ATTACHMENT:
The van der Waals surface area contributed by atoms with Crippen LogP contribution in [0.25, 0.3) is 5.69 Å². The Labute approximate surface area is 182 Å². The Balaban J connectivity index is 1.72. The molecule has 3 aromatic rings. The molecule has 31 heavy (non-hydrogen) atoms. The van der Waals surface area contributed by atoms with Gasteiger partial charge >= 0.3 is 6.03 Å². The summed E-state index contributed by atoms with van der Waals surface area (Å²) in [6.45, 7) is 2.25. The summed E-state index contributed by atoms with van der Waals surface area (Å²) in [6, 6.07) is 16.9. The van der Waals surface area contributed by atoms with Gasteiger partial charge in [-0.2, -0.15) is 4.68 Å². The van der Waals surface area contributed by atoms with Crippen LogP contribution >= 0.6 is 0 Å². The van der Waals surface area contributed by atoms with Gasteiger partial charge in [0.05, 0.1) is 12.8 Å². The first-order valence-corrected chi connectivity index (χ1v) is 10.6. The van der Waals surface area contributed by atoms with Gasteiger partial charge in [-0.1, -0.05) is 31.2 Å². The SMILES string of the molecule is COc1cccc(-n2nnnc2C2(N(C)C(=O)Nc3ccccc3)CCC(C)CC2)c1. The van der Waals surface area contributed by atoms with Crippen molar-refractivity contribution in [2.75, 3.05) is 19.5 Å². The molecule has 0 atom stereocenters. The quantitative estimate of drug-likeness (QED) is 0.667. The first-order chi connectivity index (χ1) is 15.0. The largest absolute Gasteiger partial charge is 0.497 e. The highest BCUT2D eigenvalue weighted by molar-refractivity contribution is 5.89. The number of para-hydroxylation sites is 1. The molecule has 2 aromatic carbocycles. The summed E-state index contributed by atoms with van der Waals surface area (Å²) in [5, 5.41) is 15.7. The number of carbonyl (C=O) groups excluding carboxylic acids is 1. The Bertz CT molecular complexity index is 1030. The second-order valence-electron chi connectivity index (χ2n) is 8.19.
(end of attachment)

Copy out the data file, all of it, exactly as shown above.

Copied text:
The van der Waals surface area contributed by atoms with Crippen LogP contribution in [0.25, 0.3) is 5.69 Å². The Labute approximate surface area is 182 Å². The Balaban J connectivity index is 1.72. The molecule has 3 aromatic rings. The molecule has 31 heavy (non-hydrogen) atoms. The van der Waals surface area contributed by atoms with Gasteiger partial charge >= 0.3 is 6.03 Å². The summed E-state index contributed by atoms with van der Waals surface area (Å²) in [6.45, 7) is 2.25. The summed E-state index contributed by atoms with van der Waals surface area (Å²) in [6, 6.07) is 16.9. The van der Waals surface area contributed by atoms with Gasteiger partial charge in [-0.2, -0.15) is 4.68 Å². The van der Waals surface area contributed by atoms with Crippen LogP contribution >= 0.6 is 0 Å². The van der Waals surface area contributed by atoms with Gasteiger partial charge in [0.05, 0.1) is 12.8 Å². The first-order valence-corrected chi connectivity index (χ1v) is 10.6. The van der Waals surface area contributed by atoms with Gasteiger partial charge in [-0.1, -0.05) is 31.2 Å². The SMILES string of the molecule is COc1cccc(-n2nnnc2C2(N(C)C(=O)Nc3ccccc3)CCC(C)CC2)c1. The van der Waals surface area contributed by atoms with Crippen molar-refractivity contribution in [2.75, 3.05) is 19.5 Å². The molecule has 0 atom stereocenters. The quantitative estimate of drug-likeness (QED) is 0.667. The first-order chi connectivity index (χ1) is 15.0. The largest absolute Gasteiger partial charge is 0.497 e. The highest BCUT2D eigenvalue weighted by molar-refractivity contribution is 5.89. The number of para-hydroxylation sites is 1. The molecule has 2 aromatic carbocycles. The summed E-state index contributed by atoms with van der Waals surface area (Å²) in [5, 5.41) is 15.7. The number of carbonyl (C=O) groups excluding carboxylic acids is 1. The Bertz CT molecular complexity index is 1030. The second-order valence-electron chi connectivity index (χ2n) is 8.19.